oval-cut euclase - Braziloval-cut euclase - Brazil

Euclase Value, Price, and Jewelry Information

Although hard enough to be worn safely in jewelry, euclase in beautiful colors is rare over a few carats. It’s also a difficult gem to facet.

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HomeGemstonesEuclase Value, Price, and Jewelry Information

Although hard enough to be worn safely in jewelry, euclase in beautiful colors is rare over a few carats. It’s also a difficult gem to facet.

oval-cut euclase - Brazil
Oval-cut, pale yellow euclase, 4.26 cts, 12.8 x 9.8 x 5.2 mm, Ouro Preto, Brazil. © ARK Rare Gems. Used with permission.

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Euclase Value

euclases - Brazil
Euclases: Brazil (ca 0.3 to 1.3). Photo © Joel E. Arem, PhD, FGA. Used with permission.

Does Euclase Make a Good Jewelry Stone?

Colorless euclase may not look terribly exciting, but faceted pieces can have exceptional brilliance. Strongly colored euclases in blue or green are prized by collectors of rare gems. Violet is the rarest and most desired color.

euclase - Zimbabwe
Kite step-cut blue euclase, 0.55 cts, 7.3 x 4 mm, Lost Hope Mine, Zimbabwe. © The Gem Trader. Used with permission.

With hardness ranging from 6.5 to 7.5, euclases would make good jewelry stones, but they present some challenges for faceters. Their perfect cleavage in one direction makes cutting a bit tricky. Jewelers would also need to set this stone with care, especially in a ring, to avoid placing stress on its cleavage plane. Use protective settings for rings and make sure you discuss with your jeweler how best to set any euclases.

euclase ring
Sterling silver gilt ring featuring a pear-cut euclase in a bezel setting with a synthetic sapphire accent. Photo courtesy of liveauctioneers.com and Clars Auction Gallery.

Identifying Characteristics

Euclases may have variable hardness even within the same crystal.

Most euclases receive what color they have from traces of iron. However, some euclases from Colombia receive their greenish blue color from traces of chromium. These stones appear red under a Chelsea filter.

light green euclase crystals - Colombia
Set of euclases, light grass-green with hints of blue, 1.5 x 0.9 x 0.5 cm, Gachala, Guavio-Guateque Mining District, Boyaca Department, Colombia. © Rob Lavinsky, www.iRocks.com. Used with permission.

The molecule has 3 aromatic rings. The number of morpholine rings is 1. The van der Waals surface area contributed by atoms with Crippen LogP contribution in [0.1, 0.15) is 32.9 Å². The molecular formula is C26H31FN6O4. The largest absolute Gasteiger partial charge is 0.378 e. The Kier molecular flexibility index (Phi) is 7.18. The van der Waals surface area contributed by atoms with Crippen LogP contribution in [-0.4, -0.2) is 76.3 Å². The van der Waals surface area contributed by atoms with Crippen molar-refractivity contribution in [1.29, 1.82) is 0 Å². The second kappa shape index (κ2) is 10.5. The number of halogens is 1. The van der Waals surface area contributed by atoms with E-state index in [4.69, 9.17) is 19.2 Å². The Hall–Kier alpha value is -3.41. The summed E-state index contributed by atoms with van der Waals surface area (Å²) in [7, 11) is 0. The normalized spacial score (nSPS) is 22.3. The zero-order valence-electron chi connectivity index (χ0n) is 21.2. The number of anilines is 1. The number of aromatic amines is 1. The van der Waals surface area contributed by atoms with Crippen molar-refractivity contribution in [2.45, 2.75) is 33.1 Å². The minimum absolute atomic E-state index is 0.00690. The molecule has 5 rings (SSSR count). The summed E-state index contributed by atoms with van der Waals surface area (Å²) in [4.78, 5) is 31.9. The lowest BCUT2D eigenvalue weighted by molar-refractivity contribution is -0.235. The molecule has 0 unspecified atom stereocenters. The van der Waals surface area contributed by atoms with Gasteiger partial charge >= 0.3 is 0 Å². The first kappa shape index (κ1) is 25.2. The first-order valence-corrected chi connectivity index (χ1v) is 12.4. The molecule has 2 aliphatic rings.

Are There Synthetic Euclases?

No known synthetics.

Be aware that some aquamarines have been misrepresented as much rarer light blue or green euclases to sell for more money. Although euclase can form geologically from the decomposition of beryl and is often found with beryl, they're distinct mineral species. They have different optical and physical properties.

Euclase Enhancements

Radiation treatments can turn colorless euclases green or blue.

Where are Euclases Found?

bi-color euclase - Brazil
Bi-color colorless/blue euclase, 0.45 cts, 5 x 4 mm, emerald cut, Brazil. © The Gem Trader. Used with permission.

Brazil produces most cuttable, gem-quality euclases.

In Minas Gerais, Ouro Preto yields fine gem material in good crystals up to a length of about 6 cm.

Santana de Encoberto yields material with high birefringence and included crystals of apatite, hematite, rutile, and zircon.

BoaVista also yields cuttable crystals.

Other notable gem-quality sources include the following locations:

  • Miami, Zimbabwe produces cuttable crystals in shades of intense, cobaltian blue hue, some look like fine sapphires.
blue euclases - Zimbabwe
Gemmy, blue euclases, 2.7 x 2.2 x 1.6 cm, Karoi District, Mashonaland West, Zimbabwe. © Rob Lavinsky, www.iRocks.com. Used with permission.
  • Orenburg District, South Urals, Russia: cuttable crystals.
  • Austria; Colombia; Ireland; Myanmar; Norway; Morogoro District, Tanzania; Colorado, United States.
oval-cut euclase - Russia
Oval-cut, pale yellow euclase, 3.60 cts, 11.2 x 8.8 x 5.7 mm, Russia. © ARK Rare Gems. Used with permission.

Stone Sizes

Crystals most commonly occur in small sizes, about 1" for colorless material. Most euclases are, in fact, colorless. Strongly colored material is very rare. Blue and green gems are scarce over 2-3 carats. Some Brazilian violet crystals reportedly could yield stones up to 10 carats.

Colorless gems over 5-6 carats are also rare, although stones up to about 20 carats have been cut. Gems reported over 50 carats are museum pieces.

  • Smithsonian Institution (Washington, DC): 144 (lime green, Brazil); 48.7 (green): 12.5 green, Brazil; 8.9 (yellow, Brazil); 3.7 (blue-green, Brazil).
  • Devonian Group (Calgary, Alberta, Canada): 15.45 (colorless, Brazil): 14.0 (mint green, Brazil).
  • Private Collection: 18.29 (blue-green oval, Brazil); 7.43 (blue, Brazil).
euclases - Brazil
Euclases: Brazil (5.49, 1.34). Photo © Joel E. Arem, PhD, FGA. Used with permission.

Caring for Euclase Gemstones

Due to their perfect cleavage, don't clean euclases with mechanical systems. Use only warm water, mild detergent, and a soft brush.

For more cleaning recommendations, consult our gemstone jewelry care guide.

euclase - Brazil
Euclase: Brazil (0.89). Photo © Joel E. Arem, PhD, FGA. Used with permission.

Joel E. Arem, Ph.D., FGA

Dr. Joel E. Arem has more than 60 years of experience in the world of gems and minerals. After obtaining his Ph.D. in Mineralogy from Harvard University, he has published numerous books that are still among the most widely used references and guidebooks on crystals, gems and minerals in the world.

Co-founder and President of numerous organizations, Dr. Arem has enjoyed a lifelong career in mineralogy and gemology. He has been a Smithsonian scientist and Curator, a consultant to many well-known companies and institutions, and a prolific author and speaker. Although his main activities have been as a gem cutter and dealer, his focus has always been education. joelarem.com

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